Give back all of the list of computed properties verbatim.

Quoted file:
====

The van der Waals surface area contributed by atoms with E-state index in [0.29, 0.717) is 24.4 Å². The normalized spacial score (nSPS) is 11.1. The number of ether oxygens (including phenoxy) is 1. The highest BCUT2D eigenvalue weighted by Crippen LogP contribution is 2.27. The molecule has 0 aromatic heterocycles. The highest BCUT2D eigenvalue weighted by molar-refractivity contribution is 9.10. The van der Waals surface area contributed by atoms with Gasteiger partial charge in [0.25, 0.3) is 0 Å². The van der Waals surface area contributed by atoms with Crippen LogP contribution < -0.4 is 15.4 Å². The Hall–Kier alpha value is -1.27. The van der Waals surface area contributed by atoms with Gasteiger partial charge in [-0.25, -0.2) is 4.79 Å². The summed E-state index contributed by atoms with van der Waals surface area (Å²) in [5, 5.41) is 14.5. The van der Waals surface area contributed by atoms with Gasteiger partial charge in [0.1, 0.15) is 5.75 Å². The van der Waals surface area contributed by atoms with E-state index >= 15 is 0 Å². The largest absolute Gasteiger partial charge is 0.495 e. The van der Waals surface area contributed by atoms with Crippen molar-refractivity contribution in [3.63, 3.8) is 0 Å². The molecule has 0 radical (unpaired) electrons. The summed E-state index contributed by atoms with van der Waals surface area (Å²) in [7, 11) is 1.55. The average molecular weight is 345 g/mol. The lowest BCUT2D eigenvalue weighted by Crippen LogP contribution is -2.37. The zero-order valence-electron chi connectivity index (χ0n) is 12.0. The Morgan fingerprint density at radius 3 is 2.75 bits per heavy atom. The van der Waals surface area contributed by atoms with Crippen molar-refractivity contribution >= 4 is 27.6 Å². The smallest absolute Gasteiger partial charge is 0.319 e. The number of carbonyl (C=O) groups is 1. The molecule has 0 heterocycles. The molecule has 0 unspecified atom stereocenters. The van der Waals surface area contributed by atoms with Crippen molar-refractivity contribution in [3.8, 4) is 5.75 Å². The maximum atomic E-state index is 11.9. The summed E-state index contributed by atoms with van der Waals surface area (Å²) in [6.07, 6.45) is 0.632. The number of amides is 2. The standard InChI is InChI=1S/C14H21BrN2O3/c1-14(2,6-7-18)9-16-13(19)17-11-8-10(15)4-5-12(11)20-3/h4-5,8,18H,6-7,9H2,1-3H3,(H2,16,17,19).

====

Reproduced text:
The van der Waals surface area contributed by atoms with E-state index in [0.29, 0.717) is 24.4 Å². The normalized spacial score (nSPS) is 11.1. The number of ether oxygens (including phenoxy) is 1. The highest BCUT2D eigenvalue weighted by Crippen LogP contribution is 2.27. The molecule has 0 aromatic heterocycles. The highest BCUT2D eigenvalue weighted by molar-refractivity contribution is 9.10. The van der Waals surface area contributed by atoms with Gasteiger partial charge in [0.25, 0.3) is 0 Å². The van der Waals surface area contributed by atoms with Crippen LogP contribution < -0.4 is 15.4 Å². The Hall–Kier alpha value is -1.27. The van der Waals surface area contributed by atoms with Gasteiger partial charge in [-0.25, -0.2) is 4.79 Å². The summed E-state index contributed by atoms with van der Waals surface area (Å²) in [5, 5.41) is 14.5. The van der Waals surface area contributed by atoms with Gasteiger partial charge in [0.1, 0.15) is 5.75 Å². The van der Waals surface area contributed by atoms with E-state index >= 15 is 0 Å². The largest absolute Gasteiger partial charge is 0.495 e. The van der Waals surface area contributed by atoms with Crippen molar-refractivity contribution in [3.63, 3.8) is 0 Å². The molecule has 0 radical (unpaired) electrons. The summed E-state index contributed by atoms with van der Waals surface area (Å²) in [7, 11) is 1.55. The average molecular weight is 345 g/mol. The lowest BCUT2D eigenvalue weighted by Crippen LogP contribution is -2.37. The zero-order valence-electron chi connectivity index (χ0n) is 12.0. The Morgan fingerprint density at radius 3 is 2.75 bits per heavy atom. The van der Waals surface area contributed by atoms with Crippen molar-refractivity contribution >= 4 is 27.6 Å². The smallest absolute Gasteiger partial charge is 0.319 e. The number of carbonyl (C=O) groups is 1. The molecule has 0 heterocycles. The molecule has 0 unspecified atom stereocenters. The van der Waals surface area contributed by atoms with Crippen molar-refractivity contribution in [3.8, 4) is 5.75 Å². The maximum atomic E-state index is 11.9. The summed E-state index contributed by atoms with van der Waals surface area (Å²) in [6.07, 6.45) is 0.632. The number of amides is 2. The standard InChI is InChI=1S/C14H21BrN2O3/c1-14(2,6-7-18)9-16-13(19)17-11-8-10(15)4-5-12(11)20-3/h4-5,8,18H,6-7,9H2,1-3H3,(H2,16,17,19).